Restorative Practice (RP) represents a shift in the way people think about their interactions with each other – essentially, about their relationships. There is a national outcry imploring school systems to reduce exclusionary at home suspension practices, which we know disproportionately affect students of color as well as students with special needs and low socio-economic status. Unfortunately, though many agree that the administrators should suspend less, there is much confusion and, quite frankly, frustration regarding what educators should do instead. The founders of Blue Water Educational Consulting have taken the theory and philosophy of Restorative Practice and have developed a practical framework for administrators to implement Restorative Practices on a daily basis in administrative offices and in the Alternative to Suspension Classroom, and as a replacement for lunch and after school detention.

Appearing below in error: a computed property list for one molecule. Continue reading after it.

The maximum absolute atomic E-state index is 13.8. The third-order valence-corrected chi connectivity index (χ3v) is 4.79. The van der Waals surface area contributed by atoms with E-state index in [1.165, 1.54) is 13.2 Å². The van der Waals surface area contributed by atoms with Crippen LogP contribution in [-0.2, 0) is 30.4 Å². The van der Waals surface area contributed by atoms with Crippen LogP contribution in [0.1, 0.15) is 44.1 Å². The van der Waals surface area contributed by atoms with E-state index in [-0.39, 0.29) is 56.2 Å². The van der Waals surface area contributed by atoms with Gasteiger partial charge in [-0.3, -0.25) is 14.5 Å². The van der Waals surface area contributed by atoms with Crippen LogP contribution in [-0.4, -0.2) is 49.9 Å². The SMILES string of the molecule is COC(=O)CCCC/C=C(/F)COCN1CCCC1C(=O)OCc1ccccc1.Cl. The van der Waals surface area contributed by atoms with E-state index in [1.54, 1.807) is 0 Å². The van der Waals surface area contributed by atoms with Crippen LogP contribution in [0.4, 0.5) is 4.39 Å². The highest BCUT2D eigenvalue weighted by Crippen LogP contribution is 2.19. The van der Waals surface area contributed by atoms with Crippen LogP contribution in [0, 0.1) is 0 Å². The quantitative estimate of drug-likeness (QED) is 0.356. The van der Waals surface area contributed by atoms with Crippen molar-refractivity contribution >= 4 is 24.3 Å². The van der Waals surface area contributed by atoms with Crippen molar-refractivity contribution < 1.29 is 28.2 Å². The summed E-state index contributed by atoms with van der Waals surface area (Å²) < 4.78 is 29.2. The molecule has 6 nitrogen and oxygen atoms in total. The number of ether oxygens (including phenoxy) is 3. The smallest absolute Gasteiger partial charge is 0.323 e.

The fundamental premise of RP is that people are happier, more cooperative and more likely to make positive changes when those in authority do things with them rather than to them or for them…
Restorative Practice can be a nebulous term; for us, RP encompasses four basic and fundamental premises, which guides and coaches students in the following areas:
- Owning and Recognizing Behavior
- Creating and Implementing Replacement Strategies for Behavior
- Making Amends with Those Harmed Directly and Indirectly
- Successfully Reintegrating Back Into School and Classroom Setting and Environment
In the traditional mindset, those in authority hoped that students would come back from a home suspension ready to “do” all the elements listed above; in reality, we know that students come back from a home suspension often angry at the person at the school who “got them in trouble.” Students are capable of accomplishing the aforementioned when they are supported and guided through a specific Restorative Practice Curriculum.